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Respect, The Lost Virtue

Respect word written on wood block

Allow me to introduce this next article. 

We recently rediscovered this timeless gem in our archives. “Respect: The Lost Virtue” first appeared in the pages of the Remnant exactly 20 years ago. While we do not know the original author, the content of what he or she had to say is more important today than ever.

We chose to replace the opening comments in the original article with our own to set the stage and bring it from September 2003 up to September 2023. The main reason? The world has vastly changed, and not for the better. The meat of the article we have left intact.

Those born in 2003 or thereafter know nothing of 9/11, its aftermath, and the war on terror. In 2003, the U.S. launched its newly formed Department of Homeland Security. The events of that fateful September day in 2001 changed America. People had a newfound sense of patriotism and respect: respect for men in uniform, respect for those holding office in our government, and respect for our nation. They had respect for the American flag and what it stood for. The Pledge of Allegiance was frequently recited in public gatherings. Everyone stood at attention with hats off and their right hands over their hearts as we sang our national anthem.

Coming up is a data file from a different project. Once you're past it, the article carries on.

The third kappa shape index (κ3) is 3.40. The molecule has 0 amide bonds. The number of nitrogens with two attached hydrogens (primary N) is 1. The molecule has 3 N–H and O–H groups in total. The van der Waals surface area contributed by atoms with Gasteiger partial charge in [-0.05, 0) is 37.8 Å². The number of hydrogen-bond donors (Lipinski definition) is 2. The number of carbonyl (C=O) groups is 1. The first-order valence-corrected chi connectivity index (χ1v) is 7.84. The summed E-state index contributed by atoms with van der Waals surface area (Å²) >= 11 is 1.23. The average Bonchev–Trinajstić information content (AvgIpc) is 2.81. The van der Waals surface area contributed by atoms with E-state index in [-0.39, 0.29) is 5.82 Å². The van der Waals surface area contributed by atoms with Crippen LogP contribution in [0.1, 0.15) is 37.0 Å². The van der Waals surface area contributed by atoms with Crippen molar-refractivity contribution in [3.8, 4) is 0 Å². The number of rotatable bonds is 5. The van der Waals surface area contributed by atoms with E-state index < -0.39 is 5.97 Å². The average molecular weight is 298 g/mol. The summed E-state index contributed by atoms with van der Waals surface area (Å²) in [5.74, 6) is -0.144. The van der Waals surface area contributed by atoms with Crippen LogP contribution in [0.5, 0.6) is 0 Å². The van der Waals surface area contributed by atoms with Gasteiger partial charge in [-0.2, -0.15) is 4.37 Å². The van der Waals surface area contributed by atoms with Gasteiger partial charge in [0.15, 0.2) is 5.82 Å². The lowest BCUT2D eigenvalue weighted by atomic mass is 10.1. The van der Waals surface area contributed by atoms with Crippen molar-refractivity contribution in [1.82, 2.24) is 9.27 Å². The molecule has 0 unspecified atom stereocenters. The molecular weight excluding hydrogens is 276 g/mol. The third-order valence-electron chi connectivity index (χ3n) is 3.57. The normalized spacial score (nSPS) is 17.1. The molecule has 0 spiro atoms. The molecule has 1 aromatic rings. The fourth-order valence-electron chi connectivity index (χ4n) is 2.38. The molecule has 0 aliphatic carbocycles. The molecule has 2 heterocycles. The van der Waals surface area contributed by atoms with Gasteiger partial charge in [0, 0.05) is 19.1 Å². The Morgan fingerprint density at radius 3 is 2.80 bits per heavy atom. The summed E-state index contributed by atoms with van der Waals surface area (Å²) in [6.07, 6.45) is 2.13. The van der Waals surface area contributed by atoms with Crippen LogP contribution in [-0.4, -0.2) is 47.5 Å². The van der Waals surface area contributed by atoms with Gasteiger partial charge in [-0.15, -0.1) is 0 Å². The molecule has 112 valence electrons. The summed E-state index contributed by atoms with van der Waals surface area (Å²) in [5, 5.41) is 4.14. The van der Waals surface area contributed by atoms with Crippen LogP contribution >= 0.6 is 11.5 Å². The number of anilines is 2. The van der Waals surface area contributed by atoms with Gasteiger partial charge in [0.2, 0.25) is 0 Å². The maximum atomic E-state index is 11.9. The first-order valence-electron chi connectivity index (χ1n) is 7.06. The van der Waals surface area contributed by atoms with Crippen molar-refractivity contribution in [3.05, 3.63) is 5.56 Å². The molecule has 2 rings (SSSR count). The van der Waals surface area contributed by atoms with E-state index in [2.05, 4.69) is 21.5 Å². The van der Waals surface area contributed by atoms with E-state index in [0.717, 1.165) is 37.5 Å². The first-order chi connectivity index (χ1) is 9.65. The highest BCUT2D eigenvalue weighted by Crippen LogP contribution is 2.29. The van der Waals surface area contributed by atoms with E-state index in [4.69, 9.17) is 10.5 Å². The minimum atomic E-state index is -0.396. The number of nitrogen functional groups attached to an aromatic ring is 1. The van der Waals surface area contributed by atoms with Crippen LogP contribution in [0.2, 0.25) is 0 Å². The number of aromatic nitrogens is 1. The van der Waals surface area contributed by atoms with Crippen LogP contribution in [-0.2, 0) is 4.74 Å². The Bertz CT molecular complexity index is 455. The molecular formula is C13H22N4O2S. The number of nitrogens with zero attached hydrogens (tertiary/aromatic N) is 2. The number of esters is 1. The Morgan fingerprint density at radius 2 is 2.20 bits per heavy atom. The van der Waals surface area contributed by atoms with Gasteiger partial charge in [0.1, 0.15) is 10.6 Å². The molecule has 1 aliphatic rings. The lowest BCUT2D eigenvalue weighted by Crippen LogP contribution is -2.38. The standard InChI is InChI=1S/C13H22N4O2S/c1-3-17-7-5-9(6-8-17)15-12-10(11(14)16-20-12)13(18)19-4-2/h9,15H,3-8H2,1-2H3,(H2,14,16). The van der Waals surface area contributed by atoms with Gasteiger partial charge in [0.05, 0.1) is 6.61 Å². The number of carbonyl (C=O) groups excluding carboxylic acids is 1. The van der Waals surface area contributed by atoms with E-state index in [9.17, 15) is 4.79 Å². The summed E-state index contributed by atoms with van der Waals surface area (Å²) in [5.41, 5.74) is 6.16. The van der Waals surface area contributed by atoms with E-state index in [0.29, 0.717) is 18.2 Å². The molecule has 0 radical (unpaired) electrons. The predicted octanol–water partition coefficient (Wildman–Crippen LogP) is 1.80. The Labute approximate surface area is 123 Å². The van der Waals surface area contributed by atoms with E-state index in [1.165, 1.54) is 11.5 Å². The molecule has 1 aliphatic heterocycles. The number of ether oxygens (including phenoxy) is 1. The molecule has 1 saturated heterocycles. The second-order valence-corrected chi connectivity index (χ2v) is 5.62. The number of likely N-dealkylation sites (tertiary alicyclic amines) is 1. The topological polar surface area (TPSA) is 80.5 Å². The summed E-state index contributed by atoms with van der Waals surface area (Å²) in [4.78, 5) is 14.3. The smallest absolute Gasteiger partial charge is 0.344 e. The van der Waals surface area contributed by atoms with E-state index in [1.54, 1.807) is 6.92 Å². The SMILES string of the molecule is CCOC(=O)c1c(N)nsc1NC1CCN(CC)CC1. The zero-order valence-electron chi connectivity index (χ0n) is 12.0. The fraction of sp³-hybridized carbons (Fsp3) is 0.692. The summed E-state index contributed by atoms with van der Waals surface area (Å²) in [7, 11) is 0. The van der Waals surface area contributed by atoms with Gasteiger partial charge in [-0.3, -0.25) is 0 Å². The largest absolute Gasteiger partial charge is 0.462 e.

We saw our nation brought together as never before. Members of Congress stood on the steps of our nation’s Capitol and sang “God Bless America.” Both sides of the aisle regarded the other with dignity and respect. From our factories to our places of worship, people came together and cared for one another.

But something else was beginning to slowly take root. Technology was making advances at an increasing speed. Especially in how we communicate.

In the early 2000s flip phones and BlackBerry smartphones became popular. Email was quickly replacing the U.S. Postal Service, and texting became the new preferred method of communication. Also, in 2003 a new social media website launched called MySpace. Social media platforms began springing up in the early 2000s, rapidly gaining popularity and followers. MySpace competed head-to-head with another young company named Facebook. As a result, the generations coming of age since then are more connected than ever.